Having Faith In Yourself

I’m currently trying to think of a title for my latest story.

(I sometimes take the easy route and just name them after the main character, but you can only do that so many times.  Plus, this one seems to need a powerful title.  I just don’t know what title that will be.)

While my mind is working on that, I figured I’d blog a bit about this story and having faith in myself.

I believe in the story.  I do.  But it hasn’t received rave reviews from my betas.

I’ve had four people read it.

One really liked the story concept.

One said they started skimming by the end because they didn’t see enough character development.

One called it porn (even though there are no explicit sex scenes in the whole story).

And one gave me back line edits without any comment on the story.

So, not exactly glowing reviews.

But it’s also probably the darkest story I’ve written to-date.

Now, I can take those reactions and decide that it’s a shitty story and I didn’t execute it the way I wanted to, throw it in a dark hole, and move on.


I can convince myself that part of the issue is the subject matter and the fact that I know my betas personally and that they weren’t just reading the story as neutral readers but as people who know me.

And I think when that happens there’s always a temptation to wonder what it was about the author’s life that led them to write that particular story.

(In this instance it was my observation that so many people seem to give up their will to others and wondering why that is and what it feels like after when the person is once again alone.  And about that conflict when you’re a teenager between who your parents want you to be and who you’re becoming and how you can’t be both.  And about how some people so strongly want to believe that you’re one thing that it’s impossible to make them see who you really are.)

I think at some point as a writer you have to follow your gut even if no one else sees in your story what you do.

Which means I’m going to ignore the fact that they didn’t really like the story.

I know.  That completely defeats the purpose of betas.

But sometimes a story isn’t the right fit for a reader.

(Or a reader brings in something from their own experience that you could never foresee.  Porn?  Really?)

I figure I’m happy that my betas gave me some grammatical edits and two pointed out some believability issues that I’ve fixed, but this story is really for a different audience.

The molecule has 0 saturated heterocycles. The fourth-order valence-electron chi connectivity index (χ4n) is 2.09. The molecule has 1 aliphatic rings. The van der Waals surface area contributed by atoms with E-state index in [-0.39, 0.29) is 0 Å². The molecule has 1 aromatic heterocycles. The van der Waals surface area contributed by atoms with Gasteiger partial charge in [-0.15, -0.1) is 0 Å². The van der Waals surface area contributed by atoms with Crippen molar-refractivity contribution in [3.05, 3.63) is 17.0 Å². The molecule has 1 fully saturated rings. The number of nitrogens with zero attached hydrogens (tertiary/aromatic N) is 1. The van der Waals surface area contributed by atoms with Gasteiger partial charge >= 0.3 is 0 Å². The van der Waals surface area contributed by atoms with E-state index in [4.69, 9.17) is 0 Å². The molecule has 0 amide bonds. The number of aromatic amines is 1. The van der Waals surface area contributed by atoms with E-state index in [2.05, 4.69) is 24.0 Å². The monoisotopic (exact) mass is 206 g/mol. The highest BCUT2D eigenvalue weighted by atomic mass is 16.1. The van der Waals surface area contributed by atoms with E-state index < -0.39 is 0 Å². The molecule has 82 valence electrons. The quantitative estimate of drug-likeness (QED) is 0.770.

So, it’s there and it’s ready to go.  And I’m not going to bury it just yet.

I’m going to try a few of the darker spec fic markets and see what they think.

Now.  This is also what makes the decision to self-publish some short stories very scary.  Because if the pro markets don’t want it and I self-pub it, there’s no one to put up a hand and say “You do not want to publish this.  Trust me.”

Well, the pro markets don’t say that.  They just reject the story.  But a rejection has the same result if that’s the only path you’re willing to follow.

With the self-publishing route, though…

There’s much more likelihood of putting something out there that should not be put out.

Then again…What I write is tame compared to some of the stuff I’ve seen or read lately.

(I would mention specifics, but don’t want to attract any blog hits by someone searching for those things…)


I’m going to submit the story even though my betas were lukewarm on it.  We’ll see how it goes…

Chances are I’ll be self-pubbing this one six months from now.

(Hubris.  It will bite me in the ass some day.)

About M. H. Lee

M.H. Lee is a speculative fiction writer currently residing in Colorado whose stories are sometimes dark, sometimes funny, sometimes darkly funny, but hopefully always thought-provoking and entertaining.
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3 Responses to Having Faith In Yourself

  1. Glynis Jolly says:

    Maybe you would have gotten better reviews from your betas/friends if you had told them up front about the darkness of your theme/plot/story? I can understand your disbelief in their negative responses. Sometimes, more often than not, a friend will read in between the lines, whether it be a written story or a conversation; and, in doing so, they misinterpret the whole thing.

    • mhleewriter says:

      Oh, I did warn them in advance that it was dark.

      And it’s not that I disbelieved their responses. I fully expected them to question the story to some extent.

      I simply decided that just because they didn’t love it, didn’t mean it wasn’t a perfectly good story for another audience.

      Basically, what I was trying to say in the post is that I don’t wait for everyone to enthusiastically love a story before I decide it’s worth subbing. I’d never sub if I did.

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